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1:47 p.m. - 2002-01-03


Two things really irritate me about my job.

I interview people. More specifically, I interview top dogs in major corporations.

This morning I interviewed a big wheel with a hotel chain.

I asked him a question that I ask in EVERY SINGLE INTERVIEW that I conduct. And EVERY SINGLE INTERVIEW I conduct, I get the SAME EXACT ANSWER to the question.

I would drop the question from my repertoire, but now the question has taken on a life of its own. I only ask it to see how many people will give me the same answer as the person before them.

The question?

"What distinguishes your business from your competitors?"

The pat answer?


Every single damned person that I ask that question always says that their service is better than their competitors.

Today, the hotel guy didn't even hesitate.

"The service," he answered. "While other hotels may give you a place to stay but not really care about you as a person, we do."


I call "bullshit" on that one.

I can guaranfuckintee you that if I were to go stay at their hotel and offer the guy at the front desk a crisp $100 bill the following morning if he could tell me my name by memory, that front desk guy would be kicking himself in the ass for not committing my name to memory.

And just HOW GOOD of service do you have to provide to be considered damned good servers?

How nicely can you fold a bath towel? Is there some sort of secret corner fold thing that I'm not aware of? Do they spray the towels with perfume?


Yet every single hotel person I speak to says their service is better than their competitors.

Whoa! This just're a HOTEL, pal. As long as there aren't any fresh sex stains on the sheets, you've pretty much fulfilled our immediate wishes as one of your visitors.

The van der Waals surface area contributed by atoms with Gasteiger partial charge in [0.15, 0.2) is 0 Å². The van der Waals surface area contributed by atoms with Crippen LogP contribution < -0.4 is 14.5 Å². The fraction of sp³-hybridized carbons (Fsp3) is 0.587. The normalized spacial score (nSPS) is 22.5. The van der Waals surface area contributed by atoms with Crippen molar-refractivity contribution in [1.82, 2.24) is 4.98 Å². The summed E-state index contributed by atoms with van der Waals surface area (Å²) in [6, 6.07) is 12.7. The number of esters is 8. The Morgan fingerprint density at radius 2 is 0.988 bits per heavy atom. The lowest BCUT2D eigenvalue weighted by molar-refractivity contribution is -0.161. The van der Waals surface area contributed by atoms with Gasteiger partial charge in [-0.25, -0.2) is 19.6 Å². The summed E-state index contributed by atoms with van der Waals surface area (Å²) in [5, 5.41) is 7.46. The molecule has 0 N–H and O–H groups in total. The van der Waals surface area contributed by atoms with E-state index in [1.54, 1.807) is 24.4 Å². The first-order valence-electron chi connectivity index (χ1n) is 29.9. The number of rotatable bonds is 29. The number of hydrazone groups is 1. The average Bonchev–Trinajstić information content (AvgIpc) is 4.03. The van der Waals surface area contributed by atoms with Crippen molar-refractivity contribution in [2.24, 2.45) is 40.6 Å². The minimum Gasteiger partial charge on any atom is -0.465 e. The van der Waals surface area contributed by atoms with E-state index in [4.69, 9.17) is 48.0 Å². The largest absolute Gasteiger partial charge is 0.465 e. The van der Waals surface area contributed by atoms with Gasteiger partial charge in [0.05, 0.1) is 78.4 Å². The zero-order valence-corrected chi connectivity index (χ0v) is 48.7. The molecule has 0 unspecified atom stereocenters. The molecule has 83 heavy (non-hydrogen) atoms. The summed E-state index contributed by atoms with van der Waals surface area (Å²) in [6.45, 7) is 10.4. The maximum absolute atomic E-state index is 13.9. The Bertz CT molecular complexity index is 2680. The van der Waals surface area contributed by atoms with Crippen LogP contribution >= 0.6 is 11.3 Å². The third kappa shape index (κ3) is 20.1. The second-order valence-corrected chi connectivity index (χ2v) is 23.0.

Anyway, today, as I asked the question and waited for the guy to say "service", I figured it was time to press my luck with the guy.

"What do you mean by 'service'?" I asked. "Is there any sort of service that you provide that your competitors don't?"

The guy was stumped.

"Do you make the beds more efficiently?" I offered.


"Do you provide one more bath towel than the average hotel?"


"When you place a 6 a.m. wake-up call, does your front desk clerk use a soft tone of voice to say 'Good morning Mr. Hotel Visitor. It's now 6 a.m. Rise and shine, my good friend?"

Silence. Then finally "It's just...better service."

Ah. So there is no clear cut answer. You just immediately puke out the word "Service" and expect me to swallow it like Christy Canyon in the underground film classic "I Like My Men Hard".

I'm tellin' ya ... it's really starting to get on my nerves.

The OTHER thing that's starting to get on my nerves about my job is when I call these people and start asking questions about their business.

And they say "Well, we've prepared a press kit for you with that information."

Hey. Great. Wonderful. You thought of me. How sweet. I didn't get you anything.

So then, I ask another question and they say "It's in the press kit."

And this goes on. And on. And on.

Every question I's in the press kit.